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Transcript of the Press Conference on Middle East and Central Asia
Abstract: Full text is here.
Jihad Azour, Director, Middle East and Central AsiaDepartment
Wafa Amr, Senior Communications Officer, Communications Department
MS. AMR: Good morning everyone. And good afternoon to those joining us from the rest of the world. This is Wafa Amr, Senior Communications Officer.
I'd like to introduce today, Jihad Azour, Director of the Middle East and Central Asia Department. He will be giving brief opening remarks on the economic outlook for the Middle East and Central Asia. And then we'll take questions from you and online. Thank you.
MR. AZOUR: Good morning, I would like to welcome you all to the 2017 Annual Meetings. As you know, macroeconomic forecasts for our region have been released as part of the World Economic Outlook. We will have a more detailed discussion of those forecasts when we launch our Regional Economic Outlook in Dubai on October 31st and in Almaty on November 1st. I would like to now make a few remarks about the prospects for our countries, before taking your questions.
Let me first begin with the outlook for the Middle, East, North Africa, Afghanistan, and Pakistan region.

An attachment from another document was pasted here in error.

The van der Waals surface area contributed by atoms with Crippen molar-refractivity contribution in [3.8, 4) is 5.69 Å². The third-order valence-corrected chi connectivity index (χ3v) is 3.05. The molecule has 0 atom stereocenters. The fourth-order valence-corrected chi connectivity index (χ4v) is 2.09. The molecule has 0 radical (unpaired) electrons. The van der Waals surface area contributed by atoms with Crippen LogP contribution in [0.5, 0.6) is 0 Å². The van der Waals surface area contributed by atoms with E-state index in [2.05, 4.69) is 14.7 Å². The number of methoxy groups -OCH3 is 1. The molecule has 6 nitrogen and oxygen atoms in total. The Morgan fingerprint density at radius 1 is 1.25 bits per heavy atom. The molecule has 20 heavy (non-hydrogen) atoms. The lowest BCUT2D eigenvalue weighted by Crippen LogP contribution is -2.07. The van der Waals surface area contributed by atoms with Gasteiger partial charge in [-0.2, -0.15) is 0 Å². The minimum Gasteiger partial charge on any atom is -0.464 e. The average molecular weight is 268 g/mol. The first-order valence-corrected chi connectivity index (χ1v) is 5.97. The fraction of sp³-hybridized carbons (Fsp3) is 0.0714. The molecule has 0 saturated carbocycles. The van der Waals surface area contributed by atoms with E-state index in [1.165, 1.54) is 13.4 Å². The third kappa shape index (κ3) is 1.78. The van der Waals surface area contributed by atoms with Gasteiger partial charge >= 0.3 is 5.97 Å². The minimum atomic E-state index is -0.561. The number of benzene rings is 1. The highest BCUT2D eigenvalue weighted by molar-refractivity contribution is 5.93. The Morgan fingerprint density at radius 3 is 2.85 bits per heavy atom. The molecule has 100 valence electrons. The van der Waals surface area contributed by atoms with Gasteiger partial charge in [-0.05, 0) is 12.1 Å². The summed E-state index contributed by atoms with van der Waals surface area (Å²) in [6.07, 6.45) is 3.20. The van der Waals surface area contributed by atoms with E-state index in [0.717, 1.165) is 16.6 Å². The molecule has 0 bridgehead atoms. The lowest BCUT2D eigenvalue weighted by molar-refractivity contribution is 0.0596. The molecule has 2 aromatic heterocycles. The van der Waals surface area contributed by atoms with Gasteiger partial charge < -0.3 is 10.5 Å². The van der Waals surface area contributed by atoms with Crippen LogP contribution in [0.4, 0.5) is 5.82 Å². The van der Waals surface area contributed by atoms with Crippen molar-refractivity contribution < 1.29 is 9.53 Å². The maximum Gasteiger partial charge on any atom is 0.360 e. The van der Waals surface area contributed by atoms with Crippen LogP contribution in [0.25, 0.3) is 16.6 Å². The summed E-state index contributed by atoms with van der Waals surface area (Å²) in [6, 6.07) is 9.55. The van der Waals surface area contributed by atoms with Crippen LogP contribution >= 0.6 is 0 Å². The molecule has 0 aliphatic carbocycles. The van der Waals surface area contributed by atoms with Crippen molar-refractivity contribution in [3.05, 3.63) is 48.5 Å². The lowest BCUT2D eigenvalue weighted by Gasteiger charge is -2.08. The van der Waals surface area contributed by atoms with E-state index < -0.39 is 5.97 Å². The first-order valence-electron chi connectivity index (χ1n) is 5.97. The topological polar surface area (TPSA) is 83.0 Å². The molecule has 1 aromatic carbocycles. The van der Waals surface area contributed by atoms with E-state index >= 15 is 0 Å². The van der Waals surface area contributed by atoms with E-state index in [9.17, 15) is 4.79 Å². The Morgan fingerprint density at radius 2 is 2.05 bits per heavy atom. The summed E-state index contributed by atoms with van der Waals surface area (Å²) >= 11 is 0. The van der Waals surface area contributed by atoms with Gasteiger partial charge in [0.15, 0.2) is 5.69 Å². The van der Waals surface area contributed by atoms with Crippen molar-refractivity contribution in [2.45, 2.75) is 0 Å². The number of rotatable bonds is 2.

Although the global economy is strengthening, the growth outlook for MENAP countries remains subdued owing to the continuing adjustment to low oil prices in oil exporting countries and regional conflicts. However, this overall assessment masks important differences across oil exporting and importing countries.
Growth in MENAP oil exporters is expected to bottom out at 1.7 percent in 2017, held back by the agreed cut in oil production under the OPEC-led agreement. On the positive side, non-oil growth is expected to increase to about 2.6 percent in 2017 from 1.1 percent in 2016 as fiscal consolidation generally slows.
In contrast, growth in oil importers is expected to accelerate to 4.3 percent this year, well above 3.6 percent outturn in 2016, supported by stronger domestic demand, structural reforms, and the current upswing in the global economy.
The outlook for countries in conflict (Iraq, Libya, Syria, Yemen) remains predicated on security conditions.
Over the medium term, growth is anticipated to accelerate gradually in most MENAP economies, but it will generally remain below what is needed to effectively tackle the high level of unemployment in the region and raise standards of living.
Against this back drop the policy priorities for MENAP countries are as follows:
Growth needs to be made stronger, more inclusive, and job-rich to improve living standards and ease social tensions.
- A critical mass of structural reforms, including improving the investment climate, is needed to take advantage of the current window of opportunity provided by the stronger global economy.